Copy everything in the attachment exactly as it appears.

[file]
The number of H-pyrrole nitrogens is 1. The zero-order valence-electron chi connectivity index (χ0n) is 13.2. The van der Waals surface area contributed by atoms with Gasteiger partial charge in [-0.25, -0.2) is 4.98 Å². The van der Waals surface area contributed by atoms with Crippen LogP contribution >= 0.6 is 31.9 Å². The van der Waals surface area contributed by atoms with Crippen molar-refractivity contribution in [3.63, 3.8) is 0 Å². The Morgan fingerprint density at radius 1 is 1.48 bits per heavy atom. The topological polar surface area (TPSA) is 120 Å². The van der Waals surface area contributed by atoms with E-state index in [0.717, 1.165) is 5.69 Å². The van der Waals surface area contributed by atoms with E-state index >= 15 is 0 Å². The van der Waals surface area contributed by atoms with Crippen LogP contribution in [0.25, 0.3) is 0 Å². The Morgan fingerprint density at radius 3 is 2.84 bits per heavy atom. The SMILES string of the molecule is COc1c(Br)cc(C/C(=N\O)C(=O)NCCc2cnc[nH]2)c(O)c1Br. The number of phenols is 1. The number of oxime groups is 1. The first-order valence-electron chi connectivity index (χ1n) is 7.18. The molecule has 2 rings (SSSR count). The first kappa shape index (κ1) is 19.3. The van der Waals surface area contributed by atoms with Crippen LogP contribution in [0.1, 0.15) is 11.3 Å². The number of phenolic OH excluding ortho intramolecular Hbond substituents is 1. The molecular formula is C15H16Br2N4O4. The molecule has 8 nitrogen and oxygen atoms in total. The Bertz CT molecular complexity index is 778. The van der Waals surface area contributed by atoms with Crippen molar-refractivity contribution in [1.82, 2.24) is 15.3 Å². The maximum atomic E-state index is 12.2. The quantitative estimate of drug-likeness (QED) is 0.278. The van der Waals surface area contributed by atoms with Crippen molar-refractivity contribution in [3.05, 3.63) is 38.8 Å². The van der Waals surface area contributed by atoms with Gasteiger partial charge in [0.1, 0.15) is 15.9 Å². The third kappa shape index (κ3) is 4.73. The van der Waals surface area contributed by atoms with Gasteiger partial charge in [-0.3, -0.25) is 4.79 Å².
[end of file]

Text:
The number of H-pyrrole nitrogens is 1. The zero-order valence-electron chi connectivity index (χ0n) is 13.2. The van der Waals surface area contributed by atoms with Gasteiger partial charge in [-0.25, -0.2) is 4.98 Å². The van der Waals surface area contributed by atoms with Crippen LogP contribution >= 0.6 is 31.9 Å². The van der Waals surface area contributed by atoms with Crippen molar-refractivity contribution in [3.63, 3.8) is 0 Å². The Morgan fingerprint density at radius 1 is 1.48 bits per heavy atom. The topological polar surface area (TPSA) is 120 Å². The van der Waals surface area contributed by atoms with E-state index in [0.717, 1.165) is 5.69 Å². The van der Waals surface area contributed by atoms with E-state index >= 15 is 0 Å². The van der Waals surface area contributed by atoms with Crippen LogP contribution in [0.25, 0.3) is 0 Å². The Morgan fingerprint density at radius 3 is 2.84 bits per heavy atom. The SMILES string of the molecule is COc1c(Br)cc(C/C(=N\O)C(=O)NCCc2cnc[nH]2)c(O)c1Br. The number of phenols is 1. The number of oxime groups is 1. The first-order valence-electron chi connectivity index (χ1n) is 7.18. The molecule has 2 rings (SSSR count). The first kappa shape index (κ1) is 19.3. The van der Waals surface area contributed by atoms with Crippen LogP contribution in [0.1, 0.15) is 11.3 Å². The number of phenolic OH excluding ortho intramolecular Hbond substituents is 1. The molecular formula is C15H16Br2N4O4. The molecule has 8 nitrogen and oxygen atoms in total. The Bertz CT molecular complexity index is 778. The van der Waals surface area contributed by atoms with Crippen molar-refractivity contribution in [1.82, 2.24) is 15.3 Å². The maximum atomic E-state index is 12.2. The quantitative estimate of drug-likeness (QED) is 0.278. The van der Waals surface area contributed by atoms with Crippen molar-refractivity contribution in [3.05, 3.63) is 38.8 Å². The van der Waals surface area contributed by atoms with Gasteiger partial charge in [0.1, 0.15) is 15.9 Å². The third kappa shape index (κ3) is 4.73. The van der Waals surface area contributed by atoms with Gasteiger partial charge in [-0.3, -0.25) is 4.79 Å².